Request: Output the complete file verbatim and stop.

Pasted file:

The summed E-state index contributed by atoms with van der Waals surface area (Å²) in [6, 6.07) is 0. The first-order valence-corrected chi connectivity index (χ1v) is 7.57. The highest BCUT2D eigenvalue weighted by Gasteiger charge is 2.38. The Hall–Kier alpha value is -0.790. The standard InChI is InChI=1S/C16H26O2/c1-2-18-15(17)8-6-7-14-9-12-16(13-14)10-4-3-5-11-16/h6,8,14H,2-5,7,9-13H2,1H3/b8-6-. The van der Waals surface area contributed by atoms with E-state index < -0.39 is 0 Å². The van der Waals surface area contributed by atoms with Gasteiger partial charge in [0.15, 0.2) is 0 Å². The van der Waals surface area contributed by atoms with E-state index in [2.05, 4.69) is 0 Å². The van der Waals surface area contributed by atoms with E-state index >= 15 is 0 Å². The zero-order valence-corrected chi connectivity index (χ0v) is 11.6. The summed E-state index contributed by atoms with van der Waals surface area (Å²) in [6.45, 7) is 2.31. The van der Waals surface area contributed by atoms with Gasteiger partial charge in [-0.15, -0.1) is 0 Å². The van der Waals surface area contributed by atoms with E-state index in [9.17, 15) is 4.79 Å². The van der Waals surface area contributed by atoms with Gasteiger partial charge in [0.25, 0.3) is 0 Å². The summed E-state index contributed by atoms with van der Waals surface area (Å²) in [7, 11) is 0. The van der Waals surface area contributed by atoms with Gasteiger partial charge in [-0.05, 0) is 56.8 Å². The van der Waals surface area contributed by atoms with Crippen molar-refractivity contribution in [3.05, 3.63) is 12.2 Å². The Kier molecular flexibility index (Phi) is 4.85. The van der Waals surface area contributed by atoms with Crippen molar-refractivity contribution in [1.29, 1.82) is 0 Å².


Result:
The summed E-state index contributed by atoms with van der Waals surface area (Å²) in [6, 6.07) is 0. The first-order valence-corrected chi connectivity index (χ1v) is 7.57. The highest BCUT2D eigenvalue weighted by Gasteiger charge is 2.38. The Hall–Kier alpha value is -0.790. The standard InChI is InChI=1S/C16H26O2/c1-2-18-15(17)8-6-7-14-9-12-16(13-14)10-4-3-5-11-16/h6,8,14H,2-5,7,9-13H2,1H3/b8-6-. The van der Waals surface area contributed by atoms with E-state index < -0.39 is 0 Å². The van der Waals surface area contributed by atoms with Gasteiger partial charge in [0.15, 0.2) is 0 Å². The van der Waals surface area contributed by atoms with E-state index in [2.05, 4.69) is 0 Å². The van der Waals surface area contributed by atoms with E-state index >= 15 is 0 Å². The zero-order valence-corrected chi connectivity index (χ0v) is 11.6. The summed E-state index contributed by atoms with van der Waals surface area (Å²) in [6.45, 7) is 2.31. The van der Waals surface area contributed by atoms with Gasteiger partial charge in [-0.15, -0.1) is 0 Å². The van der Waals surface area contributed by atoms with E-state index in [9.17, 15) is 4.79 Å². The van der Waals surface area contributed by atoms with Gasteiger partial charge in [0.25, 0.3) is 0 Å². The summed E-state index contributed by atoms with van der Waals surface area (Å²) in [7, 11) is 0. The van der Waals surface area contributed by atoms with Gasteiger partial charge in [-0.05, 0) is 56.8 Å². The van der Waals surface area contributed by atoms with Crippen molar-refractivity contribution in [3.05, 3.63) is 12.2 Å². The Kier molecular flexibility index (Phi) is 4.85. The van der Waals surface area contributed by atoms with Crippen molar-refractivity contribution in [1.29, 1.82) is 0 Å².